About David Mulholland
Evaluating the contribution of AR deficient stem/progenitor cells in Castrate Resistant Prostate Cancer
The use of anti-androgens is standard treatment for prostate cancer patients in the management of PSA recurrence and metastatic disease. However, all men with metastatic prostate cancer become castrate resistant (CRPC) during which time conventional androgen deprivation therapy is no longer effective. This indicates that cancerous cells may become less reliant upon androgen or androgen receptor (AR) mediated signaling and more dependent upon alternative survival pathways either as a consequence of treatment or during the natural disease evolution.
Recent studies on stem cells in in vitro experimental systems have shown that the deletion of important housekeeping genes can give rise to castration-resistant prostate cancerous tumors. In an extension to these observations, Dr. Mulholland proposes to study whether stem/progenitor cells with tumorigenic capabilities may acquire independence from the androgen/AR signaling axis and whether such cells are a potential source of the initiation of prostate cancer or the progression of aggressive metastatic prostate cancer. The short term goal of this proposal is to ascertain whether cancer initiating cells with impaired AR function can reconstitute disease progression in a manner that is entirely autonomous from AR function. The long term goal is the identification of alternative survival pathways, and therefore relevant targets, for cancers that are non-responsive to anti-androgen therapy.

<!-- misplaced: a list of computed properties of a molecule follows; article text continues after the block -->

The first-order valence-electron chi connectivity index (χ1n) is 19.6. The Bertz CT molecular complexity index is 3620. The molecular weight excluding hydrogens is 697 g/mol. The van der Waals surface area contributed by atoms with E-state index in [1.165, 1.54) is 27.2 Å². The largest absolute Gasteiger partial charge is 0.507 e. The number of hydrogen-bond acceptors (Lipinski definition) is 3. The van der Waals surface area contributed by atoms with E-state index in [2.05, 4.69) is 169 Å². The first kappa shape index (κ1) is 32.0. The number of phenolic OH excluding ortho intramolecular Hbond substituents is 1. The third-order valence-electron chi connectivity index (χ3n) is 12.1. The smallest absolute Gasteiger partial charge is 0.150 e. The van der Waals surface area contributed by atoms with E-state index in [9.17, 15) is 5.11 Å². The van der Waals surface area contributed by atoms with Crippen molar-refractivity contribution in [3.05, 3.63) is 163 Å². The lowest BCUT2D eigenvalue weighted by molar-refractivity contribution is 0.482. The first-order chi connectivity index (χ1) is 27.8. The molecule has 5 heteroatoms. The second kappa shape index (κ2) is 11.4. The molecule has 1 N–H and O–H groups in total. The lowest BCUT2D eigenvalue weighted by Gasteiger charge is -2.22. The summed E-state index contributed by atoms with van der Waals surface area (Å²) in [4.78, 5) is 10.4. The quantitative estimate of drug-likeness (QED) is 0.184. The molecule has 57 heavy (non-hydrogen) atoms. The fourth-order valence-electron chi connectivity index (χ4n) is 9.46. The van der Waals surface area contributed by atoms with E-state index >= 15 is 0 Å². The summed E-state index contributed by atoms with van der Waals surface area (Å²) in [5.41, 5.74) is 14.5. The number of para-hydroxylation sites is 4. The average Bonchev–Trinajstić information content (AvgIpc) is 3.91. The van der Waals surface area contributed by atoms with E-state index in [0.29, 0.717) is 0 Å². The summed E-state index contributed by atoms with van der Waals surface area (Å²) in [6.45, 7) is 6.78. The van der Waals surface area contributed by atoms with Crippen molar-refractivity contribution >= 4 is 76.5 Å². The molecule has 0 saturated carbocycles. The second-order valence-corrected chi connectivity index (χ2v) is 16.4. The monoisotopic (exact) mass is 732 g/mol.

The 2012 Lori Milken – PCF Young Investigator Award
David Mulholland, PhD
Icahn School of Medicine at Mount Sinai
Hong Wu, MD, PhD